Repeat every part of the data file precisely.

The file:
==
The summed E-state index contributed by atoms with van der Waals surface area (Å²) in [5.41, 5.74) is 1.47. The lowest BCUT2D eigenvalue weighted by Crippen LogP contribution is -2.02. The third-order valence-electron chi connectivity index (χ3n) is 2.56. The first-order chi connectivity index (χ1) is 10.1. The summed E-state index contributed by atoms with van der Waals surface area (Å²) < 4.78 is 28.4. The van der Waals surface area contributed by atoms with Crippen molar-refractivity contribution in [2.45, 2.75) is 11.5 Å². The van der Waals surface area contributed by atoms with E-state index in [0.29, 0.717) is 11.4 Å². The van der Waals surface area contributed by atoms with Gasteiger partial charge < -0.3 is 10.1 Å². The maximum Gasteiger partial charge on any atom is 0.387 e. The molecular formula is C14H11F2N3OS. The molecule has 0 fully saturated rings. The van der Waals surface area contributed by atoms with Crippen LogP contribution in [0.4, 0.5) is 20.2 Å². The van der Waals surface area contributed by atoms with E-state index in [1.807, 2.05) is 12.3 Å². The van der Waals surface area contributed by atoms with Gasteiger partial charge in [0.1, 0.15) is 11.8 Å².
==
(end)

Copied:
The summed E-state index contributed by atoms with van der Waals surface area (Å²) in [5.41, 5.74) is 1.47. The lowest BCUT2D eigenvalue weighted by Crippen LogP contribution is -2.02. The third-order valence-electron chi connectivity index (χ3n) is 2.56. The first-order chi connectivity index (χ1) is 10.1. The summed E-state index contributed by atoms with van der Waals surface area (Å²) < 4.78 is 28.4. The van der Waals surface area contributed by atoms with Crippen molar-refractivity contribution in [2.45, 2.75) is 11.5 Å². The van der Waals surface area contributed by atoms with E-state index in [0.29, 0.717) is 11.4 Å². The van der Waals surface area contributed by atoms with Gasteiger partial charge < -0.3 is 10.1 Å². The maximum Gasteiger partial charge on any atom is 0.387 e. The molecular formula is C14H11F2N3OS. The molecule has 0 fully saturated rings. The van der Waals surface area contributed by atoms with Crippen LogP contribution in [0.4, 0.5) is 20.2 Å². The van der Waals surface area contributed by atoms with E-state index in [1.807, 2.05) is 12.3 Å². The van der Waals surface area contributed by atoms with Gasteiger partial charge in [0.1, 0.15) is 11.8 Å².